• Go to the floor: Ask your workers for their input on the hazards they face each day and what might be done to fix any potential problems.
  • Find the right shoes: There is an enormous range of safety footwear available on the market today, each designed for a specific list of injury prevention and style requirements. Evaluating which type of protection your employees need will help you narrow down your choices. Your safety auditor should also be able to give you a good idea of what you need.
  • Footwear for employees: Whether you opt to use a distributor, catalogs, a voucher system, or an on-site safety center, there are many ways to be sure each employee receives the necessary safety footwear. Find the method that works best for you.
  • Make sure the shoe fits: Safety footwear must fit correctly and comfortably to do their job and ensure employees actually wear them. When possible, opt for lightweight and comfortable footwear with a low heel or no heel. Boots should always be fully laced and should fit the ankle and heel snugly while providing ample toe room. For the comfort of your employees, shock-absorbing insoles may be used. Employees should own at least two pairs of safety footwear.
  • Build a great training plan: Train your employees how to put on, wear, remove, and care for their footwear and what the limitations are. Welcome questions from your employees, providing answers and checking back to be sure that everyone understands. Motivate them to follow through with their training with posters, articles, and incentive programs.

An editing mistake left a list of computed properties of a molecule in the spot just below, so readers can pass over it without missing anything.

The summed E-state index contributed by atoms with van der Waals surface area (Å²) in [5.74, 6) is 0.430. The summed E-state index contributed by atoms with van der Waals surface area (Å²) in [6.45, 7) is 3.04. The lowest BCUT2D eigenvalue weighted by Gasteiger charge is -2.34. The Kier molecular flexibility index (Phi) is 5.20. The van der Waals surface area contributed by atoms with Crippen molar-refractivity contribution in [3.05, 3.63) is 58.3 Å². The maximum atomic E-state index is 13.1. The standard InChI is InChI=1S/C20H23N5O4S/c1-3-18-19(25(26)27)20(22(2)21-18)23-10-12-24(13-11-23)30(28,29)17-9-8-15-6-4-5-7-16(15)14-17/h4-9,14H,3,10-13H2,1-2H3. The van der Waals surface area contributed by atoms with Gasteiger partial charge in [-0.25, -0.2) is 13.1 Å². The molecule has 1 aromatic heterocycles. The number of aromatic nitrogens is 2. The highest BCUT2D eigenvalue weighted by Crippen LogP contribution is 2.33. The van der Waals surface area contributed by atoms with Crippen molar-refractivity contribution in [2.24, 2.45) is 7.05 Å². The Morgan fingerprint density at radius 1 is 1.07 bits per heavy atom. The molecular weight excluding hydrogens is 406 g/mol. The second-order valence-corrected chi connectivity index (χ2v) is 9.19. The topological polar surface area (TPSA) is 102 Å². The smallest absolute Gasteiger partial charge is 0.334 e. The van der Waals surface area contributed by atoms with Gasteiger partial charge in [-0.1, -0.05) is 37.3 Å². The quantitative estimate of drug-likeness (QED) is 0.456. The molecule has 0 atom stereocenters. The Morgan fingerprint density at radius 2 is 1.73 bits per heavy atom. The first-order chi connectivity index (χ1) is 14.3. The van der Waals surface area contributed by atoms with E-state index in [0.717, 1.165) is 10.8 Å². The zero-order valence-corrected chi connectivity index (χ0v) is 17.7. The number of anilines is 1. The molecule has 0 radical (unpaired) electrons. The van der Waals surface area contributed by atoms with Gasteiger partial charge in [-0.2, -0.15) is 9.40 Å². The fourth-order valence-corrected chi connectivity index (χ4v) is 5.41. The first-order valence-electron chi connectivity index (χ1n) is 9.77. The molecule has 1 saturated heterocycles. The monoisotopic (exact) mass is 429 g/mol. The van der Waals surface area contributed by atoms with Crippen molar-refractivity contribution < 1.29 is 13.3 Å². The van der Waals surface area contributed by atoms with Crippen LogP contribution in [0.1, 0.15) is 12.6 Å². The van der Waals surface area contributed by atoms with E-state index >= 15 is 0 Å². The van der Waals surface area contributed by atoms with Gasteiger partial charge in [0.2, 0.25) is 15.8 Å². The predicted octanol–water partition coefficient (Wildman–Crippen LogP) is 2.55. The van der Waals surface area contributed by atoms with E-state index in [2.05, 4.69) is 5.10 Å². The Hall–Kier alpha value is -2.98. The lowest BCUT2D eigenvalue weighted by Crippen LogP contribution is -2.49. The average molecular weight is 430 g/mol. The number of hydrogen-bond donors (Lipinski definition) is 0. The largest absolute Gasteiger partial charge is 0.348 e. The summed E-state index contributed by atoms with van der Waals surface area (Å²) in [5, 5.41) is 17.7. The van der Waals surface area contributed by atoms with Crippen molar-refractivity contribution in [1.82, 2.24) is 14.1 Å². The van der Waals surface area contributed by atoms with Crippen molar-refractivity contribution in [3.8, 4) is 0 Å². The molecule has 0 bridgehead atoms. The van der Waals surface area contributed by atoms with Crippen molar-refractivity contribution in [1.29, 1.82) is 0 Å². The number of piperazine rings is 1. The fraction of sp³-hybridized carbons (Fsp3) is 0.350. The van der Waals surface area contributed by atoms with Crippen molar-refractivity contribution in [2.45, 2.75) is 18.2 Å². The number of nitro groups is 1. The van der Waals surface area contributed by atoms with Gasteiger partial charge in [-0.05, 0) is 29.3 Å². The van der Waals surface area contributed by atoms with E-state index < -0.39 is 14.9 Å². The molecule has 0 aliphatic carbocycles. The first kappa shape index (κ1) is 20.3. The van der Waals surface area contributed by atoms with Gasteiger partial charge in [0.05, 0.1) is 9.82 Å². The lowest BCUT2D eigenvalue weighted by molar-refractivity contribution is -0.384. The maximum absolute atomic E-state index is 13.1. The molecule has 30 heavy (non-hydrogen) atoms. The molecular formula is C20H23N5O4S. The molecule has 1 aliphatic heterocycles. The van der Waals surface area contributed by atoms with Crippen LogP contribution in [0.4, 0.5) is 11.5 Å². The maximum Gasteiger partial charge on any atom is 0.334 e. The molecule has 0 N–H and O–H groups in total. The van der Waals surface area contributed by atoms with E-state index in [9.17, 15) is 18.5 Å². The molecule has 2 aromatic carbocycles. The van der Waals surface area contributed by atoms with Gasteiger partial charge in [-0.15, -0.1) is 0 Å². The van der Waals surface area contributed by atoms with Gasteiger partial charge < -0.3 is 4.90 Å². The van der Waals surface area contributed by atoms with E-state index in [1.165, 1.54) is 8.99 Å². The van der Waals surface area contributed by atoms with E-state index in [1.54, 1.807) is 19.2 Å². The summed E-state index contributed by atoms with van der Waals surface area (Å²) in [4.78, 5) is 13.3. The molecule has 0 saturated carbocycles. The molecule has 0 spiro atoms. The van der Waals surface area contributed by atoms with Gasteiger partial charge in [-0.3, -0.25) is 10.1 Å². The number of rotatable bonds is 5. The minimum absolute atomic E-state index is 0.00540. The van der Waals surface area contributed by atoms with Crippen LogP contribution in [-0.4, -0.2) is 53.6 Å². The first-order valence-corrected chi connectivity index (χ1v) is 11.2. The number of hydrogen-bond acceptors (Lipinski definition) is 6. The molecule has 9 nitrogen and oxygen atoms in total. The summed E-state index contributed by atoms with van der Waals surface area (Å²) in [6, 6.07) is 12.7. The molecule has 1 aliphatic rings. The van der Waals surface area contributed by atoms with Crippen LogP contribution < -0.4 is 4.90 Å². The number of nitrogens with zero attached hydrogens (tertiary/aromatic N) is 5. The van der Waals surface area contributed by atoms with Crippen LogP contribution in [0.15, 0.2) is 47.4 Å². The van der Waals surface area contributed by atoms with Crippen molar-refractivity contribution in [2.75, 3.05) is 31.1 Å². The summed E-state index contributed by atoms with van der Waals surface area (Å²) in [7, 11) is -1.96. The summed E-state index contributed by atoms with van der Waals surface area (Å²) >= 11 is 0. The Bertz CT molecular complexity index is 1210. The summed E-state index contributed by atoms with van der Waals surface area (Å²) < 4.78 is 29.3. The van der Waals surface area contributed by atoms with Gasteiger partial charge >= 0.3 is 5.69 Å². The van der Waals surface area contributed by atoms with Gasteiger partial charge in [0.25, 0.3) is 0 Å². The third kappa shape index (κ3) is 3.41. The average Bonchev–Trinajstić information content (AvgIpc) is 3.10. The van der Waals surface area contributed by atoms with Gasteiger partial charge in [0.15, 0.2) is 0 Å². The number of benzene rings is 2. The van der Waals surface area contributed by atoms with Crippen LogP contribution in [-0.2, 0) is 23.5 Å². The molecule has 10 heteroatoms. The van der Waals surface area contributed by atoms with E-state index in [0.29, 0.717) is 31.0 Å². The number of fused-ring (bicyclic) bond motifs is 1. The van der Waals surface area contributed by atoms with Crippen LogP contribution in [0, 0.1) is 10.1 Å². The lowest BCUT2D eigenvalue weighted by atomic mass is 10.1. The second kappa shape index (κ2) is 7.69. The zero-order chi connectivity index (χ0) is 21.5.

• Focus on the big picture: While saving a few dollars on footwear may be appealing now, it may cost you the difference many times over in the long run. Rather than price, focus on the total value of the footwear, which includes factors such as durability, comfort, and finally, cost.

OSHA Regulations

OSHA, the Occupational Safety and Health Administration, has an extensive catalog of specific and detailed regulations and guidelines for workplace safety. To give you an idea of the scope and focus of OSHA regulations, below is an unofficial, partial list of regulations relating directly to foot and ankle safety. Read more about OSHA and access their complete list of regulations.

  • Fixed stairways shall have a minimum width of 22 inches: 1910.24(d)
  • All stair treads shall be reasonably slip-resistant and the nosings shall be of non-slip finish. Welded bar grating treads without nosings are acceptable providing the leading edge can be readily identified by personnel descending the stairway and provided the tread is serrated or is of definite non-slip design. Rise height and tread width shall be uniform throughout any flight of stairs including any foundation structure used as one or more treads of the stairs: 1910.24(f)
  • A floor hole less than one foot (30.5 cm) in its least dimension need only be guarded by a toeboard or equivalent means to prevent the feet of employees from entering the hole or tools from falling through the opening and onto employees below: 29 CFR 1910.27(b)(4)